My question: Why not just access the picture controls of your pj via remote instead of using the Sima? Does the Sima seem to lose any resolution or add noise to the picture?


Thanks
 

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Noah,


I have an SCC and I've found it adds a little noise to the image, but if you need to do colour processing then the improvement outweighs the cost. :)


- David Eddy
 

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Discussion Starter · #6 ·
I did with/without tests on the SCC and found that the noise it added was unnoticeable to me, using a surprisingly good analog cable source, or laserdisc sources. I've never used it with DVD since I use the HTPC for that; I wouldn't be surprised if the noise were more noticeable against the higher quality DVD source.


Anyway, there are two reasons I use the SCC instead of the projector controls:


1. The projector doesn't have color or tint controls when using RGB input. This is pretty normal; adding those controls to a projector would require some fairly heavy duty processing that normally isn't necessary and would only degrade quality if it weren't used.


2. The projector's brightness and contrast operate after the line doubler not before. The specific problem I was having without the SCC was that the outputs from my VCRs were just a bit too high and they were blasting out (clipping) the whites in the DVDO itself. There is no way to fix that problem with the projector contrast control because the dynamic range has already been clipped on the signal going into the projector and it can't be restored. If I were also experiencing black "crush", where the shadow details were being lost due to a too-low signal entering the DVDO, then the SCC brightness control would have been useful for that as well. In a nutshell the issue is that any line doubler will clip at both ends (black and white) as it digitizes the signal, so it is necessary to use brightness/contrast controls to fit the signal into the proper range. All this stuff should be standardized and should just work, but sadly that's not reality.



Back to the scaling question... Last night I was at a kind of rave type dance party called the Health and Harmony festival in Sonoma. They had some fanciful, very colorful, dreamy NTSC images being shown over very high resolution digital projectors. Getting up close to the rear projection screen I saw what looked like DLP dot structure, and many pixels (at least 1280x1024, perhaps more).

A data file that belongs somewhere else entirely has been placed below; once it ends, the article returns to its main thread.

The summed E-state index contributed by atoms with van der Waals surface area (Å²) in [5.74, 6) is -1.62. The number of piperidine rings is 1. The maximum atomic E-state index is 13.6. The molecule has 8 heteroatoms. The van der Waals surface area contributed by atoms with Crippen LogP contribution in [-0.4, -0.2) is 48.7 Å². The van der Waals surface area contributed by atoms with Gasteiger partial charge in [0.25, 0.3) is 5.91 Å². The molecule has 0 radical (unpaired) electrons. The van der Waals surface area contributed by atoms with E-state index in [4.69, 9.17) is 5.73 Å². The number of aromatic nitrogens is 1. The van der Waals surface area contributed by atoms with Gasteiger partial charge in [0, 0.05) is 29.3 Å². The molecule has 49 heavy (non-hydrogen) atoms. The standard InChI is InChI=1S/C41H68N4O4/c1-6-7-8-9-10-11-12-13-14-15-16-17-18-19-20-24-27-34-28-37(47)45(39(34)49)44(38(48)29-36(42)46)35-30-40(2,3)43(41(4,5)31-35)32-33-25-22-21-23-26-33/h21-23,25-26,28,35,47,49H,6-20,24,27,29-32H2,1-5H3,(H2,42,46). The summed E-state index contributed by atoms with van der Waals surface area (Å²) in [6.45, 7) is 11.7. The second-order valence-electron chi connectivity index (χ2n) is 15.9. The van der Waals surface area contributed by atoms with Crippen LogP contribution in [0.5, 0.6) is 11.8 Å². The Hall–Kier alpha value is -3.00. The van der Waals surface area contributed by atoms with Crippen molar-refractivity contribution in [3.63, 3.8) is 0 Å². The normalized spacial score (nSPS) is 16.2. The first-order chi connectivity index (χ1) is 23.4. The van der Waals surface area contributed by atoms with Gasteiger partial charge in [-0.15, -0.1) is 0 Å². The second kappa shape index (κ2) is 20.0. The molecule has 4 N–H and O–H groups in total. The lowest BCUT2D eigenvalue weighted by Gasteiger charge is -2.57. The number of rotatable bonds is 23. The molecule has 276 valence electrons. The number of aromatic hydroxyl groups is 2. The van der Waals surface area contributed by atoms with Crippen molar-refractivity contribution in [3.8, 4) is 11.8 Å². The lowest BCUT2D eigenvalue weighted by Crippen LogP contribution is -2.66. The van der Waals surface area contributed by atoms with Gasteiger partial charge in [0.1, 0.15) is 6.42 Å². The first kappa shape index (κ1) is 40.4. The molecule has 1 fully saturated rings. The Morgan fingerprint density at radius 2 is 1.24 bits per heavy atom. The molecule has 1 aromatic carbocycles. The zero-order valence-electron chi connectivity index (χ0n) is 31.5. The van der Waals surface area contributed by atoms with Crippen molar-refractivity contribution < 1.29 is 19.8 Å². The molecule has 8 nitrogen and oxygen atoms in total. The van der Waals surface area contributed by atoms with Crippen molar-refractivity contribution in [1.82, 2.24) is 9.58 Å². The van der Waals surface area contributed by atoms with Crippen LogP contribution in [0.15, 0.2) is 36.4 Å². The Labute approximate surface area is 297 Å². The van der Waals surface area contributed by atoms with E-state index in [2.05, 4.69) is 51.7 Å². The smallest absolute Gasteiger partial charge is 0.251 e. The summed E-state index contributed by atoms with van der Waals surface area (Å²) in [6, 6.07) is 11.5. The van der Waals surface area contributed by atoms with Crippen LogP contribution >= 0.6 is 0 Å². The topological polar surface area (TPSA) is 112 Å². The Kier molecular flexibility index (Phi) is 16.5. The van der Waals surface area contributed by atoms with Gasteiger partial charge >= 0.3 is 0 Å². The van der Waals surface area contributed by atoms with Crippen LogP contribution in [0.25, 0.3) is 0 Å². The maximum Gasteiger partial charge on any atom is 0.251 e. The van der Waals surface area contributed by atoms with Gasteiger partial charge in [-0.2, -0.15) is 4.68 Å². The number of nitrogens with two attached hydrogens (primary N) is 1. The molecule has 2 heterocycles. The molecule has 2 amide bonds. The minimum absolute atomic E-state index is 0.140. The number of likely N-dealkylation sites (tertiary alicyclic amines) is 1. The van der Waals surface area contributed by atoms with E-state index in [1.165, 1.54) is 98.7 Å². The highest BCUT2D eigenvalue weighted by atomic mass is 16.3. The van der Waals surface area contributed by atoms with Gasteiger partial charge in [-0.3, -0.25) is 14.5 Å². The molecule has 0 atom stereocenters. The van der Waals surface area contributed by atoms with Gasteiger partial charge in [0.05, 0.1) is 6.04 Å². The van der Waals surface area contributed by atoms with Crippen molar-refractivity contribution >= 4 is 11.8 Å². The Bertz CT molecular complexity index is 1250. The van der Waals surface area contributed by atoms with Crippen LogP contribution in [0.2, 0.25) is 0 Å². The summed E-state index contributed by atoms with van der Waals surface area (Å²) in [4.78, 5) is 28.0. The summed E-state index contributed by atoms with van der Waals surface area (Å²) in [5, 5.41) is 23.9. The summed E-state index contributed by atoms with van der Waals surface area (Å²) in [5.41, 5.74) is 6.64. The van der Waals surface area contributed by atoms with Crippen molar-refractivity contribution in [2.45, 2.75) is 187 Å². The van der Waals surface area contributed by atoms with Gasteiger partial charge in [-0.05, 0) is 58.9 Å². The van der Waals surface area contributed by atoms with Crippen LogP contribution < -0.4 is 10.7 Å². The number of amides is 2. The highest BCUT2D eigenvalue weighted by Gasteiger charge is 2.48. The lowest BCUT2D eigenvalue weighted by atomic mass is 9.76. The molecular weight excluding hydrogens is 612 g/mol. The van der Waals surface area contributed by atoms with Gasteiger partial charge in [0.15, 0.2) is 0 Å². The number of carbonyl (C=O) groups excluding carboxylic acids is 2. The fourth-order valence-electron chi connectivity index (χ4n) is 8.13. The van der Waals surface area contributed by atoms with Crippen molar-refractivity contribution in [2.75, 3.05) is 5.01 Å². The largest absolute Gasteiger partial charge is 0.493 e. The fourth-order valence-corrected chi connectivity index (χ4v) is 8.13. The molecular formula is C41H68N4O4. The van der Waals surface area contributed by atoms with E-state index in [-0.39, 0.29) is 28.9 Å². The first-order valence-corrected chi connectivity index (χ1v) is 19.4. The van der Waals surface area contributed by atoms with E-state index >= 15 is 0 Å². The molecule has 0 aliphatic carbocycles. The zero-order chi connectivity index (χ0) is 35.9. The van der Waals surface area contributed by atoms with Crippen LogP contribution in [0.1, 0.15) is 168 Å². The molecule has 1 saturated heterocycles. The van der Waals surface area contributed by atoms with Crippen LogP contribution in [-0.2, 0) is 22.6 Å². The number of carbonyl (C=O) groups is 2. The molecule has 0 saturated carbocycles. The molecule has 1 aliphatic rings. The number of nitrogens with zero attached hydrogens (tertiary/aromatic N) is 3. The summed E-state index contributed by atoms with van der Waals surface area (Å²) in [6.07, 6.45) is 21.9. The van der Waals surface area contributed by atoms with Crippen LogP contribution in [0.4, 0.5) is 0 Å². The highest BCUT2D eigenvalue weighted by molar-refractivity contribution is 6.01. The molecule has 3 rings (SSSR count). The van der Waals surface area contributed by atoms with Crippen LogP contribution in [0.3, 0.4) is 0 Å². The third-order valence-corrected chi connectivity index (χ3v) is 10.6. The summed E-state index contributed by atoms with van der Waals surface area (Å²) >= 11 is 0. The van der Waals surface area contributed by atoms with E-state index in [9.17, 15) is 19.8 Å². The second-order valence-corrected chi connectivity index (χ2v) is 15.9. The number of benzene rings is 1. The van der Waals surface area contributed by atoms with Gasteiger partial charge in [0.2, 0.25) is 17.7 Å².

The amazing thing about this for me was the smoothness of the images. They looked creamily filmlike, totally devoid of any scaling or line artifacts of any kind. In my DVDO setup, I tend not to notice the lines from the 480p now that I'm used to them, but it was just in a different league. In fact they were devoid of any NTSC noise as well; I suspect they must have used some heavy noise reduction filtering. It made the image soft but very lifelike and watchable, even though it was clearly NTSC source material. I'm not sure how watching a film would be on that system; the lack of sharpness might bother me, but it just looked natural. Anyway, I think this is the first time I was ever really impressed by upscaling, and it makes me think I don't want to compromise on upscaling. But then again there weren't any deinterlacing artifacts either; perhaps the projectors they were using had the new faroudja DCDi.


BTW, the other thing that really impressed me was the colors. The images were heavily processed on computers to add color effects so they were clearly using the full NTSC color gamut. There were colors that I had never seen on my Sony 1272, like a really saturated green.


I'm looking forward to the DILA with its xenon bulb which is supposed to have great color rendering!


-Tom